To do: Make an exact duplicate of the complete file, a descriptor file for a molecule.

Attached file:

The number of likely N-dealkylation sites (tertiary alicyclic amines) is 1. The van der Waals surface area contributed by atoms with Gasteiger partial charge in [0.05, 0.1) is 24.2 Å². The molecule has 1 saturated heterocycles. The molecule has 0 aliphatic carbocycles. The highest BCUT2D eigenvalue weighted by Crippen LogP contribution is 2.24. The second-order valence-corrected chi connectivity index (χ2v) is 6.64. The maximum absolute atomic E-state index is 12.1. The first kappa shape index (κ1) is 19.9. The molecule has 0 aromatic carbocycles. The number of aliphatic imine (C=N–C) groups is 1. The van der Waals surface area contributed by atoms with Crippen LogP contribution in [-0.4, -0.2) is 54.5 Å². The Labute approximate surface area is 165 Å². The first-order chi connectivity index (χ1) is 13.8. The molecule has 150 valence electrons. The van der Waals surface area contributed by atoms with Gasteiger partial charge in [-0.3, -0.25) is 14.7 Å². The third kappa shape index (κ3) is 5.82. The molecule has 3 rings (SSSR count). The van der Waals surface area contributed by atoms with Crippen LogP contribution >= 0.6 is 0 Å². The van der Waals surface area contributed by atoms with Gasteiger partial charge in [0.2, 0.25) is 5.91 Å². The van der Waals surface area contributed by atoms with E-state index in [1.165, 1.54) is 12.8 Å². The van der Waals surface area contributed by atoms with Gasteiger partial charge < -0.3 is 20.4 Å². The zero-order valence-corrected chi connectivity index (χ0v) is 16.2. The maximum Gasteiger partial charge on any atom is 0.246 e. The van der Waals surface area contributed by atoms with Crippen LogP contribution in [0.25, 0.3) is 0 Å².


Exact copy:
The number of likely N-dealkylation sites (tertiary alicyclic amines) is 1. The van der Waals surface area contributed by atoms with Gasteiger partial charge in [0.05, 0.1) is 24.2 Å². The molecule has 1 saturated heterocycles. The molecule has 0 aliphatic carbocycles. The highest BCUT2D eigenvalue weighted by Crippen LogP contribution is 2.24. The second-order valence-corrected chi connectivity index (χ2v) is 6.64. The maximum absolute atomic E-state index is 12.1. The first kappa shape index (κ1) is 19.9. The molecule has 0 aromatic carbocycles. The number of aliphatic imine (C=N–C) groups is 1. The van der Waals surface area contributed by atoms with Crippen LogP contribution in [-0.4, -0.2) is 54.5 Å². The Labute approximate surface area is 165 Å². The first-order chi connectivity index (χ1) is 13.8. The molecule has 150 valence electrons. The van der Waals surface area contributed by atoms with Gasteiger partial charge in [-0.3, -0.25) is 14.7 Å². The third kappa shape index (κ3) is 5.82. The molecule has 3 rings (SSSR count). The van der Waals surface area contributed by atoms with Crippen LogP contribution >= 0.6 is 0 Å². The van der Waals surface area contributed by atoms with Gasteiger partial charge in [0.2, 0.25) is 5.91 Å². The van der Waals surface area contributed by atoms with E-state index in [1.165, 1.54) is 12.8 Å². The van der Waals surface area contributed by atoms with Gasteiger partial charge < -0.3 is 20.4 Å². The zero-order valence-corrected chi connectivity index (χ0v) is 16.2. The maximum Gasteiger partial charge on any atom is 0.246 e. The van der Waals surface area contributed by atoms with Crippen LogP contribution in [0.25, 0.3) is 0 Å².